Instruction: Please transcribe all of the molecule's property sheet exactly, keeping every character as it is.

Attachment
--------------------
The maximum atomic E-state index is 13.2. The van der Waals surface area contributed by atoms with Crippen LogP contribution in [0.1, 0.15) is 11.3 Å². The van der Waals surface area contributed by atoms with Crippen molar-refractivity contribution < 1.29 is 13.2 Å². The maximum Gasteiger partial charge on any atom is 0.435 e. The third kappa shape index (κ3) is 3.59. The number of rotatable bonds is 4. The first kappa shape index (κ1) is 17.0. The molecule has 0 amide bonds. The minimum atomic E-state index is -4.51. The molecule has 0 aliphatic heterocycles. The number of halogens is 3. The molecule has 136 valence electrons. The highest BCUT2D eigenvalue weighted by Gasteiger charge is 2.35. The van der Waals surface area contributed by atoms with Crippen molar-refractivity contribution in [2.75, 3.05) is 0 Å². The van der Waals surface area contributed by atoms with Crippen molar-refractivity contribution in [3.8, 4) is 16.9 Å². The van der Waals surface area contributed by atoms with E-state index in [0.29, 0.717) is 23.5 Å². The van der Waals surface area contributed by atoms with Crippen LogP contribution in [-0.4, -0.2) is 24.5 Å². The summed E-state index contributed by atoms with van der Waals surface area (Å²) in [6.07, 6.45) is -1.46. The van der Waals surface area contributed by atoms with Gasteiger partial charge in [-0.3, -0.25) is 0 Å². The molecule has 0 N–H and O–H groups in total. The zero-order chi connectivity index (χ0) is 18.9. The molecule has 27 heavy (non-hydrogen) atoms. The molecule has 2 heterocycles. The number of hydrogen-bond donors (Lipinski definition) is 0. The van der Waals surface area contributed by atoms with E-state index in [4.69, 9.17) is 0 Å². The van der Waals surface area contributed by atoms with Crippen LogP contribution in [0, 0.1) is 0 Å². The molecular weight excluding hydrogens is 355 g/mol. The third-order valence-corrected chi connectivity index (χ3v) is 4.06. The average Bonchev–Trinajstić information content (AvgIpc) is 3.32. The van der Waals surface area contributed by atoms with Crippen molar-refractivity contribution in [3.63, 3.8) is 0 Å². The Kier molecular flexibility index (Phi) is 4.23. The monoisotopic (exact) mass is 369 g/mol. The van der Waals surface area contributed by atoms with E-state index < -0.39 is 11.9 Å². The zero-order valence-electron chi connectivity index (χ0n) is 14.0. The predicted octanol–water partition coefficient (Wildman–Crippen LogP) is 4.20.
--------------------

The maximum atomic E-state index is 13.2. The van der Waals surface area contributed by atoms with Crippen LogP contribution in [0.1, 0.15) is 11.3 Å². The van der Waals surface area contributed by atoms with Crippen molar-refractivity contribution < 1.29 is 13.2 Å². The maximum Gasteiger partial charge on any atom is 0.435 e. The third kappa shape index (κ3) is 3.59. The number of rotatable bonds is 4. The first kappa shape index (κ1) is 17.0. The molecule has 0 amide bonds. The minimum atomic E-state index is -4.51. The molecule has 0 aliphatic heterocycles. The number of halogens is 3. The molecule has 136 valence electrons. The highest BCUT2D eigenvalue weighted by Gasteiger charge is 2.35. The van der Waals surface area contributed by atoms with Crippen molar-refractivity contribution in [2.75, 3.05) is 0 Å². The van der Waals surface area contributed by atoms with Crippen molar-refractivity contribution in [3.8, 4) is 16.9 Å². The van der Waals surface area contributed by atoms with E-state index in [0.29, 0.717) is 23.5 Å². The van der Waals surface area contributed by atoms with Crippen LogP contribution in [-0.4, -0.2) is 24.5 Å². The summed E-state index contributed by atoms with van der Waals surface area (Å²) in [6.07, 6.45) is -1.46. The van der Waals surface area contributed by atoms with Gasteiger partial charge in [-0.3, -0.25) is 0 Å². The molecule has 0 N–H and O–H groups in total. The zero-order chi connectivity index (χ0) is 18.9. The molecule has 27 heavy (non-hydrogen) atoms. The molecule has 2 heterocycles. The number of hydrogen-bond donors (Lipinski definition) is 0. The van der Waals surface area contributed by atoms with E-state index in [4.69, 9.17) is 0 Å². The van der Waals surface area contributed by atoms with Crippen LogP contribution in [0, 0.1) is 0 Å². The molecular weight excluding hydrogens is 355 g/mol. The third-order valence-corrected chi connectivity index (χ3v) is 4.06. The average Bonchev–Trinajstić information content (AvgIpc) is 3.32. The van der Waals surface area contributed by atoms with Crippen molar-refractivity contribution in [3.63, 3.8) is 0 Å². The Kier molecular flexibility index (Phi) is 4.23. The monoisotopic (exact) mass is 369 g/mol. The van der Waals surface area contributed by atoms with E-state index < -0.39 is 11.9 Å². The zero-order valence-electron chi connectivity index (χ0n) is 14.0. The predicted octanol–water partition coefficient (Wildman–Crippen LogP) is 4.20.